only. He may not put himself in a position which militates against
discharge of his duty to the firm.
Fourthly, he must treat fairly a minority within the firm, for instance
when contemplating an expulsion.
Finally, he must not compete with the firm or make a profit at the
expense of his

2) Duty to attain greatest common advantage

Thus all the endeavours of a partner must be to secure a maximum profit
for the firm. He should not try to make a secret profit for himself at the
expense of the firm.
In Bentley v. Craven

A partner in a firm of sugars refiners, who had great skill in buying sugar
at the right time, was entrusted to buy sugar for the firm. He supplied
sugar from his personal stock, which he had bought earlier when the
prices were low. He charged the prevailing market price and thus made a
considerable profit.
When his co-partner discovered this, they brought an action for an
account of the profit. The firm was held entitled to that profit.
Similarly, where a partner, authorised to sell joint property for sold it to a
company, in which he had a large interest, for a much higher price and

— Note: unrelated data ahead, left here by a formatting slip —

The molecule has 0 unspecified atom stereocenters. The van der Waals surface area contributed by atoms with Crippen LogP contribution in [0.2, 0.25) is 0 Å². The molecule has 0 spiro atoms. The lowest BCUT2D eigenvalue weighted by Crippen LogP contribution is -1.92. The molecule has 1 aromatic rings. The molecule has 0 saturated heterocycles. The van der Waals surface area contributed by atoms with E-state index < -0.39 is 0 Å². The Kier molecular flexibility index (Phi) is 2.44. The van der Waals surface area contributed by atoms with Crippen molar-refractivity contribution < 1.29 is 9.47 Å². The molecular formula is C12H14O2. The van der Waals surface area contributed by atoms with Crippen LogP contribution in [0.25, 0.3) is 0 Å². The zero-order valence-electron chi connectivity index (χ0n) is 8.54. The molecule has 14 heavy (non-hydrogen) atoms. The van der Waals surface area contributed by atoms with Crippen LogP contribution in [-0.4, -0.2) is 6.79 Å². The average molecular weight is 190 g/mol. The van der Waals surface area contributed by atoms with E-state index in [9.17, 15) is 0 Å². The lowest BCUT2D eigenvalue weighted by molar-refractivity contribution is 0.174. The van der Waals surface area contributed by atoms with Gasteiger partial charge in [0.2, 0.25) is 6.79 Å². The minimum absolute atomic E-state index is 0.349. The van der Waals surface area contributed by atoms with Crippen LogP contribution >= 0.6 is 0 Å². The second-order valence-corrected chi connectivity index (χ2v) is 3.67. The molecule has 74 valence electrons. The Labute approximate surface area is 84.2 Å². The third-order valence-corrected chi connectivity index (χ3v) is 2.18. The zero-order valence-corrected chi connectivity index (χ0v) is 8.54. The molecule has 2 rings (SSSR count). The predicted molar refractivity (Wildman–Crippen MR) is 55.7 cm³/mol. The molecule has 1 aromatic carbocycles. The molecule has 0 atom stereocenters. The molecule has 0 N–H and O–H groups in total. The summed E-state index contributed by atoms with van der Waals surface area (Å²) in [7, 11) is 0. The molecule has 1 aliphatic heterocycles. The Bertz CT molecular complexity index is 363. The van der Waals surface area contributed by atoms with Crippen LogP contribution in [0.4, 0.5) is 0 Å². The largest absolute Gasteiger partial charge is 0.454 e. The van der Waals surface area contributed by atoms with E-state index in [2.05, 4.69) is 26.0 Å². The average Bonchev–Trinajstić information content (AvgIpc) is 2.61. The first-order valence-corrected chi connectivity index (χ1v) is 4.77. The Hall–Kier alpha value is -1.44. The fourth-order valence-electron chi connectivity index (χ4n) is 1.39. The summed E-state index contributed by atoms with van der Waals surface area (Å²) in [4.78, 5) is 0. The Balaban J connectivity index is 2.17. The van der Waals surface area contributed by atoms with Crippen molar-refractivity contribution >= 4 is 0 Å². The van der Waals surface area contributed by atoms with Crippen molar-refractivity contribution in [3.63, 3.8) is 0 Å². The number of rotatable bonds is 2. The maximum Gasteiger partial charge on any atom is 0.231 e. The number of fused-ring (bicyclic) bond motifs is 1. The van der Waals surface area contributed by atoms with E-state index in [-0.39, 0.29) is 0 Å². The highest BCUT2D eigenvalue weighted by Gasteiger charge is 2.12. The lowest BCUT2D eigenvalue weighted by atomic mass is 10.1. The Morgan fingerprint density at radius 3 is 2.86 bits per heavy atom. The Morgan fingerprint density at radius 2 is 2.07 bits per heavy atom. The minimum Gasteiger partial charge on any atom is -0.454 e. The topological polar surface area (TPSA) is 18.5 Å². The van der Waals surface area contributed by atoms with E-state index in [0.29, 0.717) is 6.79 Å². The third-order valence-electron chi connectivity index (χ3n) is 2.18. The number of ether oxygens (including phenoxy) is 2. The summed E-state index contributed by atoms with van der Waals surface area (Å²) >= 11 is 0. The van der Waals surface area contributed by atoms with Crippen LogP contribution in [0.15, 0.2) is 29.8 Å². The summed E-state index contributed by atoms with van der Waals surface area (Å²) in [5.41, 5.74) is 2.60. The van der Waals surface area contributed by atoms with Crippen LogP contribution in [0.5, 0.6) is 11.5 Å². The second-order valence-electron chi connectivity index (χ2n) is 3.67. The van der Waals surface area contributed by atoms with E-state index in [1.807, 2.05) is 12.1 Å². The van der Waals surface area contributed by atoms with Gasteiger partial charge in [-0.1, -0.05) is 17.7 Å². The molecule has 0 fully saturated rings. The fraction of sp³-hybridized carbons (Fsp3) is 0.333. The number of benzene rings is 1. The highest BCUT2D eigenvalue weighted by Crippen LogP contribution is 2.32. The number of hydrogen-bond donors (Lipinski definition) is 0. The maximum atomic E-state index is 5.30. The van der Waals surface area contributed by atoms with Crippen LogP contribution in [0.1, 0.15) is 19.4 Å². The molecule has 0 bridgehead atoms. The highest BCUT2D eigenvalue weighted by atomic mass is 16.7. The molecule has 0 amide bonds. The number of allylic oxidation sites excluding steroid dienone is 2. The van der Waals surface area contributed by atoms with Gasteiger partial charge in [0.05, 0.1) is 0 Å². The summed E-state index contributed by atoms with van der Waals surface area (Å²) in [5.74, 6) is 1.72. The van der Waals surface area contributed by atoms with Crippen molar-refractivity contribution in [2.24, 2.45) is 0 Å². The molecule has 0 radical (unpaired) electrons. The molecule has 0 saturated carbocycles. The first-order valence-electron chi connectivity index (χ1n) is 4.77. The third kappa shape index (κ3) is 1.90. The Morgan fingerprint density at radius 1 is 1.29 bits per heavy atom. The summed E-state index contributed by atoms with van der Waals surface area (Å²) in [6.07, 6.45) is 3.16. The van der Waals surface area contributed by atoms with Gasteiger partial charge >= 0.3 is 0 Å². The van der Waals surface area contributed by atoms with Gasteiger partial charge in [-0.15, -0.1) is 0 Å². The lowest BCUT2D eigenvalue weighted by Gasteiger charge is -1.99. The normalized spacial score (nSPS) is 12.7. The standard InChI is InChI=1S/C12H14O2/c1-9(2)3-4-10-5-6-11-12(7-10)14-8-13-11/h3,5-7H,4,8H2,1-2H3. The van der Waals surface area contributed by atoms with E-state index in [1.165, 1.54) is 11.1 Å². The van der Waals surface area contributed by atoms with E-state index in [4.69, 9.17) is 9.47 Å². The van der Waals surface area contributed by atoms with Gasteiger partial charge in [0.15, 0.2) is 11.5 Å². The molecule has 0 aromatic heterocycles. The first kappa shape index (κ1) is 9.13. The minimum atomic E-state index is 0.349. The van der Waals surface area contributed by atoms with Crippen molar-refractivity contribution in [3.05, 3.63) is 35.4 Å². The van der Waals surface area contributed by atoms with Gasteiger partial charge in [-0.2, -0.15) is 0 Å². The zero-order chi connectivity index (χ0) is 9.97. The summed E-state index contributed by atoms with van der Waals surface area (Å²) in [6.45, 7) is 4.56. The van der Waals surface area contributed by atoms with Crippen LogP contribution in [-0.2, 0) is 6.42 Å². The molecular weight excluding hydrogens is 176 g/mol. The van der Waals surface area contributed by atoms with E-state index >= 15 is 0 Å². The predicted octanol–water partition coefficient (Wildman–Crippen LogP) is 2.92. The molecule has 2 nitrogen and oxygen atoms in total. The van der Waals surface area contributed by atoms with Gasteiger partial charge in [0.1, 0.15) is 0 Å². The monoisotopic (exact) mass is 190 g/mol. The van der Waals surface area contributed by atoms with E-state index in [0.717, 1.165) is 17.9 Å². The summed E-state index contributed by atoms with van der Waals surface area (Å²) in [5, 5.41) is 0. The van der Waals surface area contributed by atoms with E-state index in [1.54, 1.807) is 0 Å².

concealed the excess price, he was held bound to share it with his copartner.

3) Some aspects of fiduciary obligation : A number of aspects of

partners fiduciary obligation have found their way into the provisions of
the Act, for example, the duty not to draw any exclusive advantage by the

use of the partnership property or information , the duty not to draw any
benefit by engaging into transaction in

(1853) 18 Beav 75: 104 RR 373.

Dunne v. English, 18 Eq 524 (1874).

Section 16, Dean v MacDowell, (1878) 8 Ch D 345, 354, and Gardner V Mc Cutcheon,
(1842) 4 Beav 534: 55 RR 154; Williamson v Hine,[1891] 1 Ch 390; Benson v Heathorn,
(1842) 1 Y&C Ch 326: 9 LT 118; Miller v Mackay, (1865) 31 Beav 77: (1865) 34 Beav 295;

Shallcross v Oldham, (1862) 2 J&H 609; Maffat v Farguharson, (1788) 2 Bro CC 338.


rivalry with the firm ; the duty not to divert the business opportunities of
the firm to
his own advantage.

4) Limits on the duty of good faith:

Trustees contrasted
The partners duty of good faith is not the same as, or as strict as, the
duty imposed by the law upon a trustee. Thus a partner may for his own
benefit use property or information belonging to the firm provided that it
is not of value to the firm and he does not use it in competition with the
firms business. By contrast a trustee may not use for his own benefit the
property or information of the trust.
A partners accountability for his separate business
If a partner carries on any business of the same nature as and competing